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​GMO labeling effort in Colorado scores win in state Supreme Court

Published time: March 19, 2014 22:51
Edited time: March 21, 2014 08:58
Employees stock shelves near a sign supporting non genetically modified organisms (GMO) (AFP Photo / Jason Redmond)

Employees stock shelves near a sign supporting non genetically modified organisms (GMO) (AFP Photo / Jason Redmond)

An effort to put a ballot initiative in front of Colorado voters regarding the labeling of genetically modified foods was allowed to proceed after the state Supreme Court dismissed a challenge by biotech and food industry outfits.

For Initiative #48 to make it on the November ballot, supporters must now gather 86,105 petition signatures and turn them into the state by early August, according to Right to Know Colorado GMO. The grassroots group, which is responsible for the initiative, is made up of local farmers, organic food retailers, consumer advocates, and citizens concerned with the “basic right to know what is in our food and what we are feeding our families.”

"We are pleased that the state Supreme Court ruled in favor of the GMO labeling ballot title, and we look forward to bringing a GMO labeling initiative before the voters of Colorado this fall," said Larry Cooper of Right to Know.

In a filing with the state Supreme Court, the Rocky Mountain Food Industry Association’s Mary Lou Chapman challenged the ballot initiative for being misleading, according to Natural Products Insider. Chapman did not return NPI’s request for comment on the Court’s decision.

Initiative #48 would mandate that genetically modified organisms (GMOs) come with packaging that announces “Produced With Genetic Engineering” by July 1, 2016.

The only exceptions to the labeling rules would include food or drink made for animals, chewing gum, alcoholic beverages, medically-prescribed food, foods subject to labeling only for its modified processing aids or enzymes, food not packaged for retail sale that is either processed or served by a restaurant with the intention of immediate consumption, and “food consisting entirely of or from an animal that has not been genetically engineered even if the animal was fed with food that was produced through genetic engineering or any drug that was produced through genetic engineering.”

Distributors, manufacturers, and retailers that fail to properly label GMO food would be subject to the state’s misbranding statute and could face criminal prosecution, according to documents filed with the Colorado Supreme Court.

The Center for Food Safety says dozens of states are considering GMO labeling laws on some level, as there is no federal labeling standard. Polling suggests over 90 percent of Americans would prefer GMO ingredients in consumables to be labeled to some extent.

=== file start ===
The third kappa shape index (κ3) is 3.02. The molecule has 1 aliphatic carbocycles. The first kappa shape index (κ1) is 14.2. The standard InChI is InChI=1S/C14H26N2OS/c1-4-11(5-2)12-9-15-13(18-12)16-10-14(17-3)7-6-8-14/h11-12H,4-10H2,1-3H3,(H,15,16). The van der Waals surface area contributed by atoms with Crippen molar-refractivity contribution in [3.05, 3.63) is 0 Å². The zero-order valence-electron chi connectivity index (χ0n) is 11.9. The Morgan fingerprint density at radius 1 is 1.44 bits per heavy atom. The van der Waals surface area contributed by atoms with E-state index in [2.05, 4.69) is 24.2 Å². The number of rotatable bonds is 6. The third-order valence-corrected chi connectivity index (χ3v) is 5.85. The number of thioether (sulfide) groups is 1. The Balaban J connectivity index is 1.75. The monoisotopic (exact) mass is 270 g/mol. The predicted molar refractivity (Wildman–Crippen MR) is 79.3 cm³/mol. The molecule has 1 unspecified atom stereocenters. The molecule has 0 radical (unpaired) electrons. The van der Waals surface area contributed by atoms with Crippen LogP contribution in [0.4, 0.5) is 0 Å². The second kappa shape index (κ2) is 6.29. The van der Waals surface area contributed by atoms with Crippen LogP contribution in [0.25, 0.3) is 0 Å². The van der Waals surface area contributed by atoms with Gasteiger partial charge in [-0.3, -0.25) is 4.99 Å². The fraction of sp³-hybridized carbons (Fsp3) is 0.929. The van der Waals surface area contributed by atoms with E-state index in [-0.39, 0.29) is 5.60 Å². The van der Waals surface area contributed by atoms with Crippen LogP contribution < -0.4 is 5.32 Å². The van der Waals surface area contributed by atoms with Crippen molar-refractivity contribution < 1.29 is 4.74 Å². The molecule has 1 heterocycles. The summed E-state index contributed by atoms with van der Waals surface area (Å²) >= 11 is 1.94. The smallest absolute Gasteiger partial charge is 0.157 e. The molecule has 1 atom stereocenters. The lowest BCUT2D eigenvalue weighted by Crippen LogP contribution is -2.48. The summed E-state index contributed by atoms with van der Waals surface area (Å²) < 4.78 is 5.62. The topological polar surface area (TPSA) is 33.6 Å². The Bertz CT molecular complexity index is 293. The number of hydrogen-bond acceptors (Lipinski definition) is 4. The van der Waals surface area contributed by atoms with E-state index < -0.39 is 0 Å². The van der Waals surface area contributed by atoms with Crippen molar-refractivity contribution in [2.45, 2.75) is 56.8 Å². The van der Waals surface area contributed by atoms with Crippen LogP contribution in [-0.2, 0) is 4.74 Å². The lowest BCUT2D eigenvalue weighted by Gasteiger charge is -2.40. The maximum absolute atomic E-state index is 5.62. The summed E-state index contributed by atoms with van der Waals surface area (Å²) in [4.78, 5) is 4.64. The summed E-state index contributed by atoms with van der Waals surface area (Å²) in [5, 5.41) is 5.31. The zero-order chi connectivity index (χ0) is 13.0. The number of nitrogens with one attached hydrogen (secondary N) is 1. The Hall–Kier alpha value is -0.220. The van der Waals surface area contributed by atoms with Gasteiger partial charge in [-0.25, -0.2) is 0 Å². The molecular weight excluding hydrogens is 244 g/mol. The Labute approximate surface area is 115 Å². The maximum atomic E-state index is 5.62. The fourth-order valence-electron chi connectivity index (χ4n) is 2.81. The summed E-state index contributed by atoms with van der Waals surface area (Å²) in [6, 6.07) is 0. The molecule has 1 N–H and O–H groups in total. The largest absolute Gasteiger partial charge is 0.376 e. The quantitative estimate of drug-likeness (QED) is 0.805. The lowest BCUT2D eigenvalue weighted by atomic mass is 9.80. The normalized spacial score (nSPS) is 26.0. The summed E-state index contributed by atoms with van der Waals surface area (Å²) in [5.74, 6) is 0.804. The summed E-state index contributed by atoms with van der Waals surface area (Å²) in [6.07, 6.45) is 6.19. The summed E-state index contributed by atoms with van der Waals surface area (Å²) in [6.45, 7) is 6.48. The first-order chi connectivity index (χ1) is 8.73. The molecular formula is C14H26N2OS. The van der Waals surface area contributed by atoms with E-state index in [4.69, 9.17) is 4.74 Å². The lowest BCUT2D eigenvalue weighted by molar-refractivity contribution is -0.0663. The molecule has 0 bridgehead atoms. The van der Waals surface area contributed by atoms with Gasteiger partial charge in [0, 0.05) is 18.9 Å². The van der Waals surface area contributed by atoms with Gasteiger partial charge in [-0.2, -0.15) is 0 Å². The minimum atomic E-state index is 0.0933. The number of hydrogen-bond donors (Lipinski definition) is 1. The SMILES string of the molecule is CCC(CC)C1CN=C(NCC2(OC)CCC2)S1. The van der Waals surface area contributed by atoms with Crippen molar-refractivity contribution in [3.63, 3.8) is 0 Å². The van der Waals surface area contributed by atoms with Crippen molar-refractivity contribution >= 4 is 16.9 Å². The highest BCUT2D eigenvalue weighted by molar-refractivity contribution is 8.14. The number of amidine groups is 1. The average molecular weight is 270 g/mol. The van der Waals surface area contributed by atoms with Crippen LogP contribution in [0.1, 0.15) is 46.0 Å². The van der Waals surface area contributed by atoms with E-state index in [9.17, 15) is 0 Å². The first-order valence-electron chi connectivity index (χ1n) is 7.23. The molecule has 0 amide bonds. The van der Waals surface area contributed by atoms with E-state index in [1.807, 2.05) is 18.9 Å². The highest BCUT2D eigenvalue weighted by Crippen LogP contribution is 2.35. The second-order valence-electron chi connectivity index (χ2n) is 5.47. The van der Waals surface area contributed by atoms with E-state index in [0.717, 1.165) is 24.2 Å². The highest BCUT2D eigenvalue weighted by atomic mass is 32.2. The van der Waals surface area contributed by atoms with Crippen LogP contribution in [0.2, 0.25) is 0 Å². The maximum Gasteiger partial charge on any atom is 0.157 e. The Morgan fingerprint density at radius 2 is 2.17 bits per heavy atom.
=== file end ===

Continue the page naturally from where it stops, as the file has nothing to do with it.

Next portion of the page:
Recent ballot measures seeking a labeling mandate failed in California and Washington state, though not without major efforts by the most powerful biotech and industry players, such as Monsanto and the Grocery Manufacturers Association.

Supporters of GMOs say adverse effects of food products which come from the manipulation of an organism’s genetic material are unproven at this point.

Yet science is also inconclusive on whether genetically engineered products cannot cause long-term harm to human health. At least, that is the consensus held by the several dozen countries which have banned or severely restricted their use worldwide.

“While risk assessments are conducted as part of GE product approval, the data are generally supplied by the company seeking approval, and GE companies use their patent rights to exercise tight control over research on their products,” the Union of Concerned Scientists said about GMOs. “In short, there is a lot we don't know about the risks of GE - which is no reason for panic, but a good reason for caution.”

According to the US Department of Agriculture, in 2013, GMO crops were planted on about 169 million acres of land in the US — or about half of all farmland from coast to coast.

The vast majority of conventional processed foods in the US are made with genetically modified ingredients. Around 93 percent of all soybean crops planted in the US last year involved genetically modified, herbicide-tolerant (HT) variants, the USDA has acknowledged, and HT corn and HT cotton constituted about 85 and 82 percent of total acreage, respectively.

“HT crops are able to tolerate certain highly effective herbicides, such as glyphosate, allowing adopters of these varieties to control pervasive weeds more effectively,”reads an excerpt from a recent USDA report.

As those weed-killers are dumped into more and more fields containing HT crops, however, USDA experts say it could have a major, as yet uncertain impact on the environment.

Alarms surrounding the potentially irrevocable damage that GMO crops pose to the environment have been echoed by many researchers in the face of industry studies that insist GMOs are safe for humans and other living organisms.

Nassim Taleb, professor of risk engineering at New York University and author of best-sellers 'The Black Swan' and 'Fooled by Randomness,' recently said that GMOs have a very real ability to cause "an irreversible termination of life at some scale, which could be the planet." Taleb’s thesis basically stems from the fact that GMOs come from laboratory alterations rather than natural processes, and that humans cannot understand that with each modified seed, the potential for “total ecocide” increases.

"There is no comparison between the [bottom-up] tinkering of selective breeding and the top-down engineering of taking a gene from an organism and putting it into another,” Taleb and colleagues say in a draft of their research.

"The planet took about close to zero risks of ecocide in trillions of variations over 3 billion years, otherwise we would not have been here."